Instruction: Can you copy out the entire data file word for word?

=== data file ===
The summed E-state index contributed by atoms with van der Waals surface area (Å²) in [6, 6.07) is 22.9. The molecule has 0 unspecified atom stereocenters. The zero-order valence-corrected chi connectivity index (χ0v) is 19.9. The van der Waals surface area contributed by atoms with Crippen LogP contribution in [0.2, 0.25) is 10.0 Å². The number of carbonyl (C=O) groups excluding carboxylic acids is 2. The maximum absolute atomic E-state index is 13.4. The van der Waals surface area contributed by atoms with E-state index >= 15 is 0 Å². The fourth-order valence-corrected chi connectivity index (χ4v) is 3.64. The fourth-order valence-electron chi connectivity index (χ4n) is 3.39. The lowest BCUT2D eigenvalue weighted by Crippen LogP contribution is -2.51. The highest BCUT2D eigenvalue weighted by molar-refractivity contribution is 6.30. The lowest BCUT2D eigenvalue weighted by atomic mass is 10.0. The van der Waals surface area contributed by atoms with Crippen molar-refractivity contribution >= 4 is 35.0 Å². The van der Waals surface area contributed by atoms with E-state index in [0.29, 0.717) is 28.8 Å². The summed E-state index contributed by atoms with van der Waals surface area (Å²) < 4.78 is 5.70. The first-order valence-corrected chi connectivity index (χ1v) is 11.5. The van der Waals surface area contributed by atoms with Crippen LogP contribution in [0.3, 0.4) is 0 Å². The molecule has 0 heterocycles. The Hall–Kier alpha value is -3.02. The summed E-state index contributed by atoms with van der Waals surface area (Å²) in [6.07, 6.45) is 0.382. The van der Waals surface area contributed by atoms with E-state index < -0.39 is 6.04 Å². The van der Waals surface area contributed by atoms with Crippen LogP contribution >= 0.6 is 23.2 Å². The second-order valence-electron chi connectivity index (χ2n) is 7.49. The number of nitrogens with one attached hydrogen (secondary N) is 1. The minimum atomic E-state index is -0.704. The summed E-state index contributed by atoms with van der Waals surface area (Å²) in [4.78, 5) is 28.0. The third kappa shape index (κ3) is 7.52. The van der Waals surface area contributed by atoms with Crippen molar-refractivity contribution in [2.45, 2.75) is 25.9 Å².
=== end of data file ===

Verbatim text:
The summed E-state index contributed by atoms with van der Waals surface area (Å²) in [6, 6.07) is 22.9. The molecule has 0 unspecified atom stereocenters. The zero-order valence-corrected chi connectivity index (χ0v) is 19.9. The van der Waals surface area contributed by atoms with Crippen LogP contribution in [0.2, 0.25) is 10.0 Å². The number of carbonyl (C=O) groups excluding carboxylic acids is 2. The maximum absolute atomic E-state index is 13.4. The van der Waals surface area contributed by atoms with E-state index >= 15 is 0 Å². The fourth-order valence-corrected chi connectivity index (χ4v) is 3.64. The fourth-order valence-electron chi connectivity index (χ4n) is 3.39. The lowest BCUT2D eigenvalue weighted by Crippen LogP contribution is -2.51. The highest BCUT2D eigenvalue weighted by molar-refractivity contribution is 6.30. The lowest BCUT2D eigenvalue weighted by atomic mass is 10.0. The van der Waals surface area contributed by atoms with Crippen molar-refractivity contribution >= 4 is 35.0 Å². The van der Waals surface area contributed by atoms with E-state index in [0.29, 0.717) is 28.8 Å². The summed E-state index contributed by atoms with van der Waals surface area (Å²) < 4.78 is 5.70. The first-order valence-corrected chi connectivity index (χ1v) is 11.5. The van der Waals surface area contributed by atoms with Crippen LogP contribution in [0.3, 0.4) is 0 Å². The molecule has 0 heterocycles. The Hall–Kier alpha value is -3.02. The summed E-state index contributed by atoms with van der Waals surface area (Å²) in [6.07, 6.45) is 0.382. The van der Waals surface area contributed by atoms with E-state index < -0.39 is 6.04 Å². The van der Waals surface area contributed by atoms with Crippen LogP contribution >= 0.6 is 23.2 Å². The second-order valence-electron chi connectivity index (χ2n) is 7.49. The number of nitrogens with one attached hydrogen (secondary N) is 1. The minimum atomic E-state index is -0.704. The summed E-state index contributed by atoms with van der Waals surface area (Å²) in [4.78, 5) is 28.0. The third kappa shape index (κ3) is 7.52. The van der Waals surface area contributed by atoms with Crippen molar-refractivity contribution in [2.45, 2.75) is 25.9 Å².